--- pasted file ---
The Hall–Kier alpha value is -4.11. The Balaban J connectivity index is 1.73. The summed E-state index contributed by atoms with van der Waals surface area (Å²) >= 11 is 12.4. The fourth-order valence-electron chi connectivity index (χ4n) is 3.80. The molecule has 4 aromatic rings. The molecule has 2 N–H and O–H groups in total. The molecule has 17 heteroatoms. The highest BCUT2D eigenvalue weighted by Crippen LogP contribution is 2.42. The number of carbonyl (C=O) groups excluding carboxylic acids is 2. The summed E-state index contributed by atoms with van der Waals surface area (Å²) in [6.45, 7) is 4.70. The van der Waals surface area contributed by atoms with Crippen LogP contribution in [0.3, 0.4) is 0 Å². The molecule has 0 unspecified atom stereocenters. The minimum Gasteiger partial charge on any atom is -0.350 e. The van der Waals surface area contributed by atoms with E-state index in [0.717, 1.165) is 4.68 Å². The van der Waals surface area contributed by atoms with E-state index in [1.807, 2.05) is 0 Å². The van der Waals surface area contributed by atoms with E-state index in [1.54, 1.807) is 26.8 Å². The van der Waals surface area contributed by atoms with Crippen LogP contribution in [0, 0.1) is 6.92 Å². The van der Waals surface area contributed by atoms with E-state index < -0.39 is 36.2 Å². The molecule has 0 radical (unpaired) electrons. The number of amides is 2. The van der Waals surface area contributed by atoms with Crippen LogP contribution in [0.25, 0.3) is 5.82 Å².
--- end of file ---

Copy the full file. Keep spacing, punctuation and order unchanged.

The Hall–Kier alpha value is -4.11. The Balaban J connectivity index is 1.73. The summed E-state index contributed by atoms with van der Waals surface area (Å²) >= 11 is 12.4. The fourth-order valence-electron chi connectivity index (χ4n) is 3.80. The molecule has 4 aromatic rings. The molecule has 2 N–H and O–H groups in total. The molecule has 17 heteroatoms. The highest BCUT2D eigenvalue weighted by Crippen LogP contribution is 2.42. The number of carbonyl (C=O) groups excluding carboxylic acids is 2. The summed E-state index contributed by atoms with van der Waals surface area (Å²) in [6.45, 7) is 4.70. The van der Waals surface area contributed by atoms with Crippen LogP contribution in [0.3, 0.4) is 0 Å². The molecule has 0 unspecified atom stereocenters. The minimum Gasteiger partial charge on any atom is -0.350 e. The van der Waals surface area contributed by atoms with E-state index in [0.717, 1.165) is 4.68 Å². The van der Waals surface area contributed by atoms with E-state index in [1.807, 2.05) is 0 Å². The van der Waals surface area contributed by atoms with E-state index in [1.54, 1.807) is 26.8 Å². The van der Waals surface area contributed by atoms with Crippen LogP contribution in [0, 0.1) is 6.92 Å². The van der Waals surface area contributed by atoms with E-state index < -0.39 is 36.2 Å². The molecule has 0 radical (unpaired) electrons. The number of amides is 2. The van der Waals surface area contributed by atoms with Crippen LogP contribution in [0.25, 0.3) is 5.82 Å².